Remote monitoring of crop health is becoming a common practice in large and even smaller farms. Using publicly available satellite images or drones outfitted with specialized optical filters, farmers can monitor crops, and even individual plants, from afar. The correct combination of filters can help measure dehydration levels, chlorophyll levels, plant stress and weed infiltration. These methods gain contrast from spectral-dependent reflectance mapping.
- Considerations for drone-crop monitoring
- Example filters for crop monitoring
- Filter specifications for crop monitoring
- Optimizing spectral performance for crop monitoring
1. Illumination- since the sun is typically used as the illumination source, the intensity can vary with cloud cover. Clouds, haze, and dust also influence the spectral distribution of the solar spectrum, preferentially scattering the lower wavelengths (Bartlett, et al., J. Geophys. Res. 103:31017, 1998). While the spectral variations are not a major contributor to errors, the system should be calibrated with a neutral (i.e. white) reflecting test target for the best measurements. This calibration step is common in satellite-based mapping applications.
2. Signal source-
- Reflectance signal- a combination of hydration, chlorophyll content and other pigment content (anthocyanines and carotenoids) influence the spectral dependence of the reflectance. Sunlight is used as the illumination source. Carotenoids and anthocyanins are upregulated and chlorophylls are downregulated during stress, turning the crops yellow and brown. This shows up in the reflectance spectrum and vegetation indices described below.
- Thermography can be used to make a temperature-map of the crop in the 9-14 micron wavelength range. Plants with good hydration and transpiration are cooler than those that are dry and heat-stressed. Sunlight is not strictly necessary to do this measurement, but it can be done at the same time as reflectance because IR wavelengths are detected.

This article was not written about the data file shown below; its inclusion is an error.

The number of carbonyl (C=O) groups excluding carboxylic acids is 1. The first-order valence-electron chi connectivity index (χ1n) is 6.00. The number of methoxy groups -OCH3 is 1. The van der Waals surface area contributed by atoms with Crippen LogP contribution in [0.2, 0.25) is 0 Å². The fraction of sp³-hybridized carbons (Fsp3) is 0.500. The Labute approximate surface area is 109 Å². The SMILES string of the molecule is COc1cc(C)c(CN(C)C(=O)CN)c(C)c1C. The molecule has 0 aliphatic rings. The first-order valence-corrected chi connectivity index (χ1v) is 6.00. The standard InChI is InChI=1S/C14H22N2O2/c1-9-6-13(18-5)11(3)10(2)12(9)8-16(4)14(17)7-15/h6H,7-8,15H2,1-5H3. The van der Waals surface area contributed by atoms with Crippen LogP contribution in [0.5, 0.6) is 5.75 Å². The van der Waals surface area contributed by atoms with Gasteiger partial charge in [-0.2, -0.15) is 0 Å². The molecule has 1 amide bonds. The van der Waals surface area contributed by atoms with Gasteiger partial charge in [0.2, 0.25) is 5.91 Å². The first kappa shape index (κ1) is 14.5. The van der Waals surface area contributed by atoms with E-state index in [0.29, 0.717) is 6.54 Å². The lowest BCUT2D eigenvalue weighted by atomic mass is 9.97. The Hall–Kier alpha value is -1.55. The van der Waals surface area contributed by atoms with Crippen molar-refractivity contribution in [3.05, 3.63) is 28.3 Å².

3. Drone flight height and lensing on the camera- determines the field-of-view and resolution of the images. The height and field-of-view also determine the angles-of-incidence that hit the filter you are using for imaging. Filter response typically shifts to lower wavelengths and the edges become less steep as the angle-of-incidence increases. Learn more about how angle-of-incidence affects filter performance.
4. Spectral filters- typically bandpass filters that correspond to blue, green, red, red edge and NIR are used for normalized difference, red edge (NDRE) mapping. Some examples are below. Another option is to use linear variable bandpass filters which have a bandpass that changes wavelength over one dimension of the filter to provide a "rainbow" filter effect. This sort of filter produces a spectrum across the camera which enables hyperspectral imaging.
The following filter examples can be used to calculate the NDRE value for crops using 4 separate filter/camera combinations and computing the NDRE ratio. There are a number of vegetation indices in use that involve ratios and differences of specific wavelength bands (Xue and Su, J. Sens. 2017:1353691).
- Bandpass center wavelength and full-width half-max (FWHM)
- f/# or angle-of-incidence distribution in your system
- Filter surroundings- In some systems, the filter is affixed with optical epoxy directly onto the detector chip. Most filters at Omega are designed to be used "in air", so we need to know if your filter will be "immersed" in epoxy before the design process begins!
Note that the optimal filter selection will depend on the spectral reflectance of the crop you are monitoring and the ratio of chlorophylls, carotenoids and anthocyanines present in the healthy (and sick) plants. Not only does each healthy plant type have its own ratio of these pigments, but the ratio can change when the plant is under stress. Carotenoids and anthocyanin are both upregulated during stress- this is why leaves turn yellow, red or brown when crops dry out or are under stress.